Can you tell us about the close working relationship you enjoy with The Future Laboratory and their LS:N Global operation? How does the synergy work?

The Future Laboratory is one of the world’s most renowned and respected futures consultancies and its online trends network, LS:N Global, plugs users into all that is new, next and innovative in consumer behavior, making them the masters of the consumer. Campaign are the masters of physical space. Together we thrive on our shared passion for strategy and the future of retail. Chris Sanderson and Martin Raymond, co founders of The Future Laboratory, have always supported us from the beginning.

Your work is often referred to as ‘unexpected’, ‘different’. How, in brief, does Campaign’s creative process work in order to arrive at something original but still on-brand? For example, if we came to you with a requirement for a pop-up boutique selling ladies fashion footwear, how would you get the creative ball rolling?

The process begins by identifying the needs of the client. If we’re selling shoes for example, who do we want to sell them to? What do the brand’s customers find inspiring about the brand/product? We then construct a narrative around this, and always challenge the idea of display. This is fundamental. Do you really need to always start with a table and shelf? We find inspiration from art and art installations. We are always looking beyond retail for inspiration.

Your projects range from global super-brands to one-off boutiques. Does the same creative process apply regardless of the scale of the project?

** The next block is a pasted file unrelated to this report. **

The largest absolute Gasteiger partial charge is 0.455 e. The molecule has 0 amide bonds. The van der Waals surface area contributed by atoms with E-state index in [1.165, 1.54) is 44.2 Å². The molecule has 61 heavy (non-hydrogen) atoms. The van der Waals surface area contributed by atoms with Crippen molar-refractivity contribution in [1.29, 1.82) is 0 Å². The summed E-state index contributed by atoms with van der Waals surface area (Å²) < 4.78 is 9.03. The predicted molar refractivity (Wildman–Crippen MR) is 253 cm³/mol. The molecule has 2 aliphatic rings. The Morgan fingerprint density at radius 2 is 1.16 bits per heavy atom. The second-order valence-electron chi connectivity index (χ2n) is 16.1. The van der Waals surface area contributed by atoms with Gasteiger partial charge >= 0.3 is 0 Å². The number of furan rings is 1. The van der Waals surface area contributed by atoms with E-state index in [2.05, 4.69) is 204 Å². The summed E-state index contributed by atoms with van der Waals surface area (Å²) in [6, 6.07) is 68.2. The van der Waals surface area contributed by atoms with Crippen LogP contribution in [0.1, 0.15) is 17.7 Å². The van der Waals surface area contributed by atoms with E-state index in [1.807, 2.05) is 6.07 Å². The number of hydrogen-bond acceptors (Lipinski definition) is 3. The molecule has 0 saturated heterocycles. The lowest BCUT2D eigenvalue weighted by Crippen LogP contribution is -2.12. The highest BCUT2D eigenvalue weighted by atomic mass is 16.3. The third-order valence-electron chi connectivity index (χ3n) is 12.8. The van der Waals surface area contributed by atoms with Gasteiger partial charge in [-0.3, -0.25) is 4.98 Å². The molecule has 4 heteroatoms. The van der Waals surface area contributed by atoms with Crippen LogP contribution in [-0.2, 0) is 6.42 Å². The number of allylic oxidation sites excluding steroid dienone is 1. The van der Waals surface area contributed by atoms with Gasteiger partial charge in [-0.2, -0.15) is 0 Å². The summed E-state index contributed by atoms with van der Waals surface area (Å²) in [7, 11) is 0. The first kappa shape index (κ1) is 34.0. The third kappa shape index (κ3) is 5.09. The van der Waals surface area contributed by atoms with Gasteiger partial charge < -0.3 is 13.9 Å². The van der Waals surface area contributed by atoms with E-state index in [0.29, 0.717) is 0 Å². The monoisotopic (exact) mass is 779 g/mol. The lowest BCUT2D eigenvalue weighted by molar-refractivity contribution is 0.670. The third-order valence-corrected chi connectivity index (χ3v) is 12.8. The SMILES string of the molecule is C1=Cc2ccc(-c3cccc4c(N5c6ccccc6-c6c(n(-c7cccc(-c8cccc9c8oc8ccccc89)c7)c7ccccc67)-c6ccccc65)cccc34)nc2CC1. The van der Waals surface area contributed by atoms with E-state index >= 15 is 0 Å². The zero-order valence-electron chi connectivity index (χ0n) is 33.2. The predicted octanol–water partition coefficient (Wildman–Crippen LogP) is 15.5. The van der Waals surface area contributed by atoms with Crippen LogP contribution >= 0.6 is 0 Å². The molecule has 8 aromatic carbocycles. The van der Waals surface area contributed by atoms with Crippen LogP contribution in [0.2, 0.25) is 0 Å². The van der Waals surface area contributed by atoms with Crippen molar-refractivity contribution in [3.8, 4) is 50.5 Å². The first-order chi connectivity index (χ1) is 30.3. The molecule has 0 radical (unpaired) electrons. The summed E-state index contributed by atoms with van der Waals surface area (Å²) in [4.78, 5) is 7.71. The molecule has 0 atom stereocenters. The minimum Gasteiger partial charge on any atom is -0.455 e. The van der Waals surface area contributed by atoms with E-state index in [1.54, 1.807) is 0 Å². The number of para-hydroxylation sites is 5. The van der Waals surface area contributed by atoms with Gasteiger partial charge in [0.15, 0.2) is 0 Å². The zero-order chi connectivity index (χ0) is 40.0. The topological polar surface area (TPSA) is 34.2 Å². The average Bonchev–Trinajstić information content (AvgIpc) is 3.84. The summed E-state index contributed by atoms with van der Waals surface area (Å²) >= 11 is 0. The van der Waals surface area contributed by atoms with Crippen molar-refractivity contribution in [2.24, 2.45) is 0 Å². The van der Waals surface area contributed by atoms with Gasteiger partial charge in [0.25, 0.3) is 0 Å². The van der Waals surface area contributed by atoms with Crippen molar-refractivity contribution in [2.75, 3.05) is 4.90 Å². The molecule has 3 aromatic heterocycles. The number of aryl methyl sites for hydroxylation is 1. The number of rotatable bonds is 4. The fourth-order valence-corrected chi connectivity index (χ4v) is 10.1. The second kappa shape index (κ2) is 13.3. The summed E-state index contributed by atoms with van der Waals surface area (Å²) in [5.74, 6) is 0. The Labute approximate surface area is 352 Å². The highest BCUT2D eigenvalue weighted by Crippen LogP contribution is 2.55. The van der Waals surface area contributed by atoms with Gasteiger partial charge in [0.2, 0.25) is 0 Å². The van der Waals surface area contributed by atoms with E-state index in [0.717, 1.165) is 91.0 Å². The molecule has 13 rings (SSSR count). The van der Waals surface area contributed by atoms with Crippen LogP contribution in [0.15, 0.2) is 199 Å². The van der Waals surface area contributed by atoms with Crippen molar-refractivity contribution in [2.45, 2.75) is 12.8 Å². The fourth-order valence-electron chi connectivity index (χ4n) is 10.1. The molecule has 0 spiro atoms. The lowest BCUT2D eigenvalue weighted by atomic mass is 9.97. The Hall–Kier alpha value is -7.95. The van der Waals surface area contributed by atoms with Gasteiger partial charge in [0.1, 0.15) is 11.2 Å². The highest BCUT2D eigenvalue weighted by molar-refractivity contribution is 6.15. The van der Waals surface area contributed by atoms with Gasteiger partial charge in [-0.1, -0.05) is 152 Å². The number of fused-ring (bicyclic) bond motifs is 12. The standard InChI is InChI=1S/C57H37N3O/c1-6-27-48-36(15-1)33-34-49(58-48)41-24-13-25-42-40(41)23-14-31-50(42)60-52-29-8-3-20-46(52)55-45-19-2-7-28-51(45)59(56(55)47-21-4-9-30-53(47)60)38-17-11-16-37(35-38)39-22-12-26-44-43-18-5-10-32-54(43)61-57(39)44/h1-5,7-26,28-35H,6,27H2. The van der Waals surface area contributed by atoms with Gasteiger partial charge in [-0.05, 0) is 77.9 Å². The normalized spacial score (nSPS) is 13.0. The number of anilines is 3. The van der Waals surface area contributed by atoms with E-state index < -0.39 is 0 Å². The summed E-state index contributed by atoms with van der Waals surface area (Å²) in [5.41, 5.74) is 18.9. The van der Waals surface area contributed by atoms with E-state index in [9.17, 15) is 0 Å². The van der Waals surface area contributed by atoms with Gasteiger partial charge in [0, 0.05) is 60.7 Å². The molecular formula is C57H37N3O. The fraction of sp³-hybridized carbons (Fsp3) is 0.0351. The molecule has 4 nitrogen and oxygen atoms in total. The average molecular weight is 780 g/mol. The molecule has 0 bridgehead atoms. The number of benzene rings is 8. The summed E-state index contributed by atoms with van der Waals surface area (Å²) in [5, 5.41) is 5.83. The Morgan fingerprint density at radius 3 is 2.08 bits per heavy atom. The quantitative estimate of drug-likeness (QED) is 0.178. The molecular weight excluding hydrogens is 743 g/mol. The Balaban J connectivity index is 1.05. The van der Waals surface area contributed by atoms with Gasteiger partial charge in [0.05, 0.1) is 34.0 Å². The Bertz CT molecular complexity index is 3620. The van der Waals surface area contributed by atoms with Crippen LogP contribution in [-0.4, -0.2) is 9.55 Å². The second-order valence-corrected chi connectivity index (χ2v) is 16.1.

In principle the process does stay the same. But, there is a general split between rollout retail solutions that need to be used on a large scale and longer lifespan that act as a canvas for the product and - at the other end of the spectrum - boutique solutions where a more bespoke design works well to deliver a message.

What are some of the newest and most exciting trends emerging in the retail interiors arena?

Currently the most game changing ideas are technology based. iBeacon is one. The technology allows businesses to set up transmitters which detect the presence of nearby smartphones. It may not sound like much, but combined with the right software, it opens up a massive number of possibilities.With iBeacon set up, retailers can notify customers of special offers while they are walking by the store, prepare pre-ordered items for pickup the minute someone comes through the door (the end of queueing!) or remind the customer about their shopping list – fish when they are standing at the fish counter, bread at the bakery, and so on.

Sneakerboy has established an exciting new retail model that is proving to be a huge success. The Sneaker store allows you to try on the product in the comfort of a large store, without the premises needing stock rooms or large volumes of stock. The customer orders the chosen sneakers in-store, then they are delivered to their home within 48 hours. This starts to resolve some of the logistical issues of traditional retailing.